The Washington Capitals are not panicking, but they're not breaking out the champagne yet, either.

One week into training camp, the Capitals have lost two of their three preseason games, struggling offensively throughout. "The fact is, we just haven't done anything (work) on the offensive part of our game," said Coach Bryan Murray between practice sessions today. "We've played a lot of different people to see what they can do, and that, in turn, has restricted any kind of cohesive play."

By mixing and testing new line combinations, Murray saw all of the available personnel in game situations, which made breaking the camp into Washington and Hershey divisions simpler.

"Certainly there were a couple young players, and I don't need to mention any names, that I had hoped would be competing for jobs with Washington," he said. "But they're just not ready."

Murray says he is basically satisfied with the players at hand. "From a conditioning point of view, looking at effort and attitude, yes, we're all pleased," he said. "As an overall team, when we get ready to put a final lineup together, we'll have three very good lines and a fourth checking line. By having the guys work with different partners, we've been able to see who could and couldn't play together."

Defense, long a weakness of the Capitals, has improved, thanks largely to the addition of former Montreal all-stars Rod Langway and Brian Engblom. Murray is happy with the play of first-round draft pick Scott Stevens, too.

"Terry (Murray, assistant coach) and I have taken him aside and talked with him about position and using his partner, and he's responded so well," Murray said. "He's thrown three of the best checks I've seen in a couple years. There's no doubt in my mind he can step right in."

Murray is concerned with one statistic. Through Sunday's loss to Hartford, Washington had not scored in a five-on-five situation. Part of that problem may be officiating. "The refs make sure it's nice and balanced, so one team gets one (penalty) then the other," Murray said. "But it ends up with about 36 minutes of the game being a man short. There's no way to see any flow of the game. I know I'd like 'em to clean up the sport, but not to take it away from the guys playing."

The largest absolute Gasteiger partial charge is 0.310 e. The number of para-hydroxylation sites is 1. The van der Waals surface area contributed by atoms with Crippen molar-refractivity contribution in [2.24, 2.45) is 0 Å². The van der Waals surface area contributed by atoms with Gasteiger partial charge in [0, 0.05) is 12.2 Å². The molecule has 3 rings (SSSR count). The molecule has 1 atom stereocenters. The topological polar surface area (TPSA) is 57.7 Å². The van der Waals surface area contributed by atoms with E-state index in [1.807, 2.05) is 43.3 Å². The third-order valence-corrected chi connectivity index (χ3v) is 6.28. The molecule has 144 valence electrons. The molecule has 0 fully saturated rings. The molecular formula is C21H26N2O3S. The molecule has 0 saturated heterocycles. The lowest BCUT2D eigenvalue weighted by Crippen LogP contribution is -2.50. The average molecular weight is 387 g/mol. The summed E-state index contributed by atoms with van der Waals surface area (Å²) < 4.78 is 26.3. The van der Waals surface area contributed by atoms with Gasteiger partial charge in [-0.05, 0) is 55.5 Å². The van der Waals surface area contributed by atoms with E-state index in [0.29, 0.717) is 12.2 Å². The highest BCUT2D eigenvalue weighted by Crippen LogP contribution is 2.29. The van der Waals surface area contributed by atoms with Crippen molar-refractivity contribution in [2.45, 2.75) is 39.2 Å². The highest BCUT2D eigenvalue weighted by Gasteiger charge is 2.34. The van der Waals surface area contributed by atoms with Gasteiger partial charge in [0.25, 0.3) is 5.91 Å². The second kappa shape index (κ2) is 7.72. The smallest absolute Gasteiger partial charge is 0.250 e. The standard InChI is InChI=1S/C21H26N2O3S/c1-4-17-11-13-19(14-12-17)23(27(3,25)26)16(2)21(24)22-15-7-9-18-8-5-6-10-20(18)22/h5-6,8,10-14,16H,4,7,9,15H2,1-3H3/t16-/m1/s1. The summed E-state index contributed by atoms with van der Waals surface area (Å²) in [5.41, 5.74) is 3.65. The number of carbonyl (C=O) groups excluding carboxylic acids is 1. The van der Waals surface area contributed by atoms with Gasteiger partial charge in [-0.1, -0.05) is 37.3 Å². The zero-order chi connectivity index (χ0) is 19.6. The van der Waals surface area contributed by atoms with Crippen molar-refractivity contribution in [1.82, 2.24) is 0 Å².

Camp last week was conducted tournament style, with four squads playing games daily; this week is being devoted more to instruction. "The entire group will work together mornings, and afternoons we'll have the special teams practice," he said. "Working with penalty killing, power plays, all defense, for an hour or so. "

So far, Washington has taken advantage of four out of 27 power plays, a ratio Murray wants improved. "It'll take practice," he said.

Murray is likely to spend time working with Milan Novy, too. Novy, looking tired today, blamed the bus ride to Hartford Saturday (five hours each way) for his lackluster play.

"He's like a rookie, trying hard to communicate," Murray said. "He hasn't played with any set of linemates long enough to establish anything. But he'll get it back."

In spite of the 1-2 record, Murray says he is not disappointed. "Maybe in one or two individuals," he said. "But overall, no. Now it's just a matter of taking the next step and becoming a hockey team."

Goalie Dave Parro, who has not played a game, skated today without pads after doctors examined a contusion on his left shoulder. Parro was hit with a puck in practice last week . . . Scott Stevens suffered a hip pointer against Hartford Sunday and will miss several days skating .. . . Capitals camp here will end Sept. 27 and the team will then skate at Fort Dupont in Washington.